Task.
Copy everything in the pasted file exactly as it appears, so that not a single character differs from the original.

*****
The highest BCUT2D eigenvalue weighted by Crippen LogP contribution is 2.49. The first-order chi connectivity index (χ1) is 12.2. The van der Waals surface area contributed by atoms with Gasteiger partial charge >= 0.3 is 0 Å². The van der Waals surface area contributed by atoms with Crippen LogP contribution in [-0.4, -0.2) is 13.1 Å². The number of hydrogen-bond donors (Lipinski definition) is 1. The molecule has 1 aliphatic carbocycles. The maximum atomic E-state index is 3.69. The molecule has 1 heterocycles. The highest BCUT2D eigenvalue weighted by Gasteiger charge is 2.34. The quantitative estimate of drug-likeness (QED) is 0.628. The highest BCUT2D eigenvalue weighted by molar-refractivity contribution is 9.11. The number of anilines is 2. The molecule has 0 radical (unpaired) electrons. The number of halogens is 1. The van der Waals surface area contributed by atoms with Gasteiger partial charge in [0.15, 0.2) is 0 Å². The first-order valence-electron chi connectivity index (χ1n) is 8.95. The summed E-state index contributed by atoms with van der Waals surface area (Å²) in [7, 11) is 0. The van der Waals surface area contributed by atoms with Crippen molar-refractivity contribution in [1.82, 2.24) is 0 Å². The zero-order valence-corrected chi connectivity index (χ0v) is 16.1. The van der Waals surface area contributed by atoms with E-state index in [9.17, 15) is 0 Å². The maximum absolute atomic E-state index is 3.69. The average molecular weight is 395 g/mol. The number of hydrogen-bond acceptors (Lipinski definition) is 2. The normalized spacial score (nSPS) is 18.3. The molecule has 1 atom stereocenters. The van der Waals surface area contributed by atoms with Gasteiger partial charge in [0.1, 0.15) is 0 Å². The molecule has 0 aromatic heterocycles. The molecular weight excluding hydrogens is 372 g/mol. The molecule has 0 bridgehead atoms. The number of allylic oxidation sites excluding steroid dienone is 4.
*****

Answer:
The highest BCUT2D eigenvalue weighted by Crippen LogP contribution is 2.49. The first-order chi connectivity index (χ1) is 12.2. The van der Waals surface area contributed by atoms with Gasteiger partial charge >= 0.3 is 0 Å². The van der Waals surface area contributed by atoms with Crippen LogP contribution in [-0.4, -0.2) is 13.1 Å². The number of hydrogen-bond donors (Lipinski definition) is 1. The molecule has 1 aliphatic carbocycles. The maximum atomic E-state index is 3.69. The molecule has 1 heterocycles. The highest BCUT2D eigenvalue weighted by Gasteiger charge is 2.34. The quantitative estimate of drug-likeness (QED) is 0.628. The highest BCUT2D eigenvalue weighted by molar-refractivity contribution is 9.11. The number of anilines is 2. The molecule has 0 radical (unpaired) electrons. The number of halogens is 1. The van der Waals surface area contributed by atoms with Gasteiger partial charge in [0.15, 0.2) is 0 Å². The first-order valence-electron chi connectivity index (χ1n) is 8.95. The summed E-state index contributed by atoms with van der Waals surface area (Å²) in [7, 11) is 0. The van der Waals surface area contributed by atoms with Crippen molar-refractivity contribution in [1.82, 2.24) is 0 Å². The zero-order valence-corrected chi connectivity index (χ0v) is 16.1. The van der Waals surface area contributed by atoms with E-state index in [9.17, 15) is 0 Å². The maximum absolute atomic E-state index is 3.69. The average molecular weight is 395 g/mol. The number of hydrogen-bond acceptors (Lipinski definition) is 2. The normalized spacial score (nSPS) is 18.3. The molecule has 1 atom stereocenters. The van der Waals surface area contributed by atoms with Gasteiger partial charge in [0.1, 0.15) is 0 Å². The molecule has 0 aromatic heterocycles. The molecular weight excluding hydrogens is 372 g/mol. The molecule has 0 bridgehead atoms. The number of allylic oxidation sites excluding steroid dienone is 4.